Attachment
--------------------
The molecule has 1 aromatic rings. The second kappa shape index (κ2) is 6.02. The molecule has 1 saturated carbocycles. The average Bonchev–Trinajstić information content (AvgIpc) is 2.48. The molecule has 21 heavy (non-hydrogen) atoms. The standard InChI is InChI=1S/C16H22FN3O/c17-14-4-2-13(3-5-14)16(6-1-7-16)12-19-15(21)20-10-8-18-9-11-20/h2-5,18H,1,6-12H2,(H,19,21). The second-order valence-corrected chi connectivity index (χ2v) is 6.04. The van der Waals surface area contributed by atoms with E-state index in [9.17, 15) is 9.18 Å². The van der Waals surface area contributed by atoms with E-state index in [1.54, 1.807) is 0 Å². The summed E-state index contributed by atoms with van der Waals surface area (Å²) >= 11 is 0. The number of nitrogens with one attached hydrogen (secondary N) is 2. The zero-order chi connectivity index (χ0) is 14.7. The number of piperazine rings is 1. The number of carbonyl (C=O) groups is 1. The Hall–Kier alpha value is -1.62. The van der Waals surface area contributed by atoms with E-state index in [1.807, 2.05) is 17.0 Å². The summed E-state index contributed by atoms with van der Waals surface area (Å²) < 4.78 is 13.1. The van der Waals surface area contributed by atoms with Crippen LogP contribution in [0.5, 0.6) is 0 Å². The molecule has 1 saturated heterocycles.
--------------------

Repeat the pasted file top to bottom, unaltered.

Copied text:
The molecule has 1 aromatic rings. The second kappa shape index (κ2) is 6.02. The molecule has 1 saturated carbocycles. The average Bonchev–Trinajstić information content (AvgIpc) is 2.48. The molecule has 21 heavy (non-hydrogen) atoms. The standard InChI is InChI=1S/C16H22FN3O/c17-14-4-2-13(3-5-14)16(6-1-7-16)12-19-15(21)20-10-8-18-9-11-20/h2-5,18H,1,6-12H2,(H,19,21). The second-order valence-corrected chi connectivity index (χ2v) is 6.04. The van der Waals surface area contributed by atoms with E-state index in [9.17, 15) is 9.18 Å². The van der Waals surface area contributed by atoms with E-state index in [1.54, 1.807) is 0 Å². The summed E-state index contributed by atoms with van der Waals surface area (Å²) >= 11 is 0. The number of nitrogens with one attached hydrogen (secondary N) is 2. The zero-order chi connectivity index (χ0) is 14.7. The number of piperazine rings is 1. The number of carbonyl (C=O) groups is 1. The Hall–Kier alpha value is -1.62. The van der Waals surface area contributed by atoms with E-state index in [1.807, 2.05) is 17.0 Å². The summed E-state index contributed by atoms with van der Waals surface area (Å²) < 4.78 is 13.1. The van der Waals surface area contributed by atoms with Crippen LogP contribution in [0.5, 0.6) is 0 Å². The molecule has 1 saturated heterocycles.